Customers play with construction equipment at local business
All photos Alexis Santos/Catalyst
Pete Russell loads bowling balls onto the skid steer loader to place them in goals.
The 21-acre field on the corner of Tallevast Road and State Highway 301 sits empty on most days, but on others tourists don hardhats and climb into steel track excavators, skid steer loaders and bulldozers for entertainment. Far from a serious construction site, the attraction run by People at Play was born out of a good idea in a bad economy.
“About three years ago things were starting to get ugly and we had a group of engineers that we had just completed a job with,” Alisa Bennett of Bennett Construction and People at Play told the Catalyst. “Now these guys are civil engineers so they design the ponds, they design all of the water lines and sewer lines we put in, but they never run the equipment. So we said, ‘Hey, come on out to our shop for a picnic and we’ll let you run some of the machines.’ Kind of as just like a goof, you know? Nothing serious.”
The response from those who rode the construction equipment that day was so overwhelmingly positive that it made both Alisa and Jason Bennett plan out their next business endeavor. “We went home that night and went, ‘There’s totally a business idea here somewhere,’” Bennet recounted. “We started it and then we really just kind of tabled it because life kind of went by, we were busy and the kids were small.”
The CAT 315 Steel Track Excavator digs down to the water table, creating a pile of dirt next to it.
Last spring, the Bennetts’ idea was revived when construction work had still not increased. “We were looking at each other going, ‘Oh my God — here we are back again,” she said. “‘There’s no work, we’ve got 20 employees. How can we drive new revenue?’ And we kept coming back to this idea.” After leasing land from friends and receiving the proper permits from Manatee County, the Bennetts opened People at Play on Dec. 1, 2010.
Customers can choose from the “Operator,” “Foreman” and “Superintendent” packages to operate construction equipment including a Caterpillar 315 Steel Track Excavator, a skid steer loader and a Caterpillar Track Type bulldozer. Customers can navigate an obstacle course, play bowling with an excavator or dig or level to their heart’s content with prices starting at $235.
“Those prices are entry level prices,” Bennett told the Catalyst. “We are going to be raising our prices just because of all the additional overhead and the one-on-one training. You’ve got to have people out here. You have to take pictures. It’s not cheap.”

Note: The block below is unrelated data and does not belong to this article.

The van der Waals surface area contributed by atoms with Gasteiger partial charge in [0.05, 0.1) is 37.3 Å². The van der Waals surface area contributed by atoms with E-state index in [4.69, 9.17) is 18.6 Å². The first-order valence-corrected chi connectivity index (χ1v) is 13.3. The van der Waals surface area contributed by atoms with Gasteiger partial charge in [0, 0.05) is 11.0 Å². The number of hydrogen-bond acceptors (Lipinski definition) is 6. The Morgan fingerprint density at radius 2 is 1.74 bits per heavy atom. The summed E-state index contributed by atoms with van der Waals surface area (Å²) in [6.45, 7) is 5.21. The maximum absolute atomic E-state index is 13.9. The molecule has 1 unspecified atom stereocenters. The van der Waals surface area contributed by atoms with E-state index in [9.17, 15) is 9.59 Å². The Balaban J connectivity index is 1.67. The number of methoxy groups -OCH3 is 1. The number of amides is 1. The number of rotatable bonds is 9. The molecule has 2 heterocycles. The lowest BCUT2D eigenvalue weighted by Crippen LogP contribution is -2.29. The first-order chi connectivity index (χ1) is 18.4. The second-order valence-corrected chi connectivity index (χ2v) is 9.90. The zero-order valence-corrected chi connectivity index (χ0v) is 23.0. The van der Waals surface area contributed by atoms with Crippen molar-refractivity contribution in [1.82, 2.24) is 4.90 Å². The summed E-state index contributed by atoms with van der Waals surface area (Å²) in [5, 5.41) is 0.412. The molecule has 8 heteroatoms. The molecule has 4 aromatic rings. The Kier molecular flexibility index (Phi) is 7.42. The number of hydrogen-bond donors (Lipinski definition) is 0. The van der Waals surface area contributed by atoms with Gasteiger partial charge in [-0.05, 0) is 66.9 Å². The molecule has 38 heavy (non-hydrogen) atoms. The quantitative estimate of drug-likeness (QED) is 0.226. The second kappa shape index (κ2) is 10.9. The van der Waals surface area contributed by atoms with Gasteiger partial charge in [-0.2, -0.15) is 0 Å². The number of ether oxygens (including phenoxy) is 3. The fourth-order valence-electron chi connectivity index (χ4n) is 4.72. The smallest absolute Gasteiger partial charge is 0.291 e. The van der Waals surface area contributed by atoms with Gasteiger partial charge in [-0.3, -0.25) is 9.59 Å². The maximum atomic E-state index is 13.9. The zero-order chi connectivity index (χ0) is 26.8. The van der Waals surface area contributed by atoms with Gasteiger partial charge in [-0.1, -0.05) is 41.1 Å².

A bulldozer works to flatten the dirt the excavator dug up.
In fact, the three machines customers can operate total an approximate cost of $200,000. “You’re not talking about equipment that’s inexpensive and also to maintain, much less operate,” Bennett explained.
People at Play has had approximately 20 customers since opening in December and the Bennetts have been surprised by the makeup of their audience. A 90-year-old man and a 77-year-old woman who had skydived on her 75th birthday were among the first customers to climb aboard the heavy machinery.
“It’s funny — they’re skewing a little older than we thought,” Bennett said. “We thought we were going to get 40s, 50s white collar, big money guys. And we are getting some of those, but what we’re mostly getting is retirees. It would be a bucket list situation.”
Customers can play bowling by picking up bowling balls and throwing them at pins with the excavator’s bucket.
In addition to helping customers check something off their bucket list, Bennett feels they’re creating appreciation for those in the line of construction work. “You drive by a construction site and think, ‘Oh God, it’s in my way,’” she exclaimed. “But there’s a lot of skill that it takes for those guys to get in here and do this and we see that we’re creating an appreciation for the lowly construction worker […] I think creating an appreciation for the guy that’s out there sweating in the summer time and doing this work is something that’s very important to us too. As construction company owners and as construction workers ourselves, there isn’t a lot of respect for that type of job.”
Although the Bennetts began People at Play because construction work had slowed down, the situation quickly changed. “The second we started this, business just picked up like crazy and I’m like, ‘What is going on here?! We’re supposed to be slow!’” she said. “We’ve actually had to have rental machines over here because our machines were busy in the field. Again, it’s a great problem to have I can’t complain about it and we’re very thankful that we have work. Very thankful.”
People at Play’s website can be visited at www.pplatplay.com